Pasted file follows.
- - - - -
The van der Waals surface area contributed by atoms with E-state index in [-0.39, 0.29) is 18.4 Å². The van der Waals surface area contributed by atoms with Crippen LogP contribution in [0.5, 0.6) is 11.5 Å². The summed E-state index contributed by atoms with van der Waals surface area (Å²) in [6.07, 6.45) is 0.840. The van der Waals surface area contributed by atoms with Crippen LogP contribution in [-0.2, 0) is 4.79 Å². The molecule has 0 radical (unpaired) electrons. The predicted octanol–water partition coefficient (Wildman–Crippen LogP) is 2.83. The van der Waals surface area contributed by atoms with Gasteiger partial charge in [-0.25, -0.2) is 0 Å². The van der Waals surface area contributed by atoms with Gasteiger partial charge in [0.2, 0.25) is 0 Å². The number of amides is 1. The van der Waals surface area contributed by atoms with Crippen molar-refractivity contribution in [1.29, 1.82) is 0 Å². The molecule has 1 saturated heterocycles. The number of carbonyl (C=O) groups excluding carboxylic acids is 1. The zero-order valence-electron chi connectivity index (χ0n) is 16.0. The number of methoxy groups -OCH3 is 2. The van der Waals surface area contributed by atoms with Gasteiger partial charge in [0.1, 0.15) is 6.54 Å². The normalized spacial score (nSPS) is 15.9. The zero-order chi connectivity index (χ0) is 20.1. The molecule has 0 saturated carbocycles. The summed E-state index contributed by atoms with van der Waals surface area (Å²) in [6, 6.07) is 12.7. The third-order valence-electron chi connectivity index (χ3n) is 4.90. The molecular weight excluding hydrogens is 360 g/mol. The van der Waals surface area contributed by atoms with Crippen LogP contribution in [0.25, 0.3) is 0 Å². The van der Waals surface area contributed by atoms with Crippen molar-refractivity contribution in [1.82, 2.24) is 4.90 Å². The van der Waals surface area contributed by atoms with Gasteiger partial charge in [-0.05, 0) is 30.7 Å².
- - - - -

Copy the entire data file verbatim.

The van der Waals surface area contributed by atoms with E-state index in [-0.39, 0.29) is 18.4 Å². The van der Waals surface area contributed by atoms with Crippen LogP contribution in [0.5, 0.6) is 11.5 Å². The summed E-state index contributed by atoms with van der Waals surface area (Å²) in [6.07, 6.45) is 0.840. The van der Waals surface area contributed by atoms with Crippen LogP contribution in [-0.2, 0) is 4.79 Å². The molecule has 0 radical (unpaired) electrons. The predicted octanol–water partition coefficient (Wildman–Crippen LogP) is 2.83. The van der Waals surface area contributed by atoms with Gasteiger partial charge in [-0.25, -0.2) is 0 Å². The van der Waals surface area contributed by atoms with Gasteiger partial charge in [0.2, 0.25) is 0 Å². The number of amides is 1. The van der Waals surface area contributed by atoms with Crippen molar-refractivity contribution in [1.29, 1.82) is 0 Å². The molecule has 1 saturated heterocycles. The number of carbonyl (C=O) groups excluding carboxylic acids is 1. The zero-order valence-electron chi connectivity index (χ0n) is 16.0. The number of methoxy groups -OCH3 is 2. The van der Waals surface area contributed by atoms with Gasteiger partial charge in [0.1, 0.15) is 6.54 Å². The normalized spacial score (nSPS) is 15.9. The zero-order chi connectivity index (χ0) is 20.1. The molecule has 0 saturated carbocycles. The summed E-state index contributed by atoms with van der Waals surface area (Å²) in [6, 6.07) is 12.7. The third-order valence-electron chi connectivity index (χ3n) is 4.90. The molecular weight excluding hydrogens is 360 g/mol. The van der Waals surface area contributed by atoms with Crippen LogP contribution in [0.25, 0.3) is 0 Å². The van der Waals surface area contributed by atoms with Crippen molar-refractivity contribution in [1.82, 2.24) is 4.90 Å². The van der Waals surface area contributed by atoms with Gasteiger partial charge in [-0.05, 0) is 30.7 Å².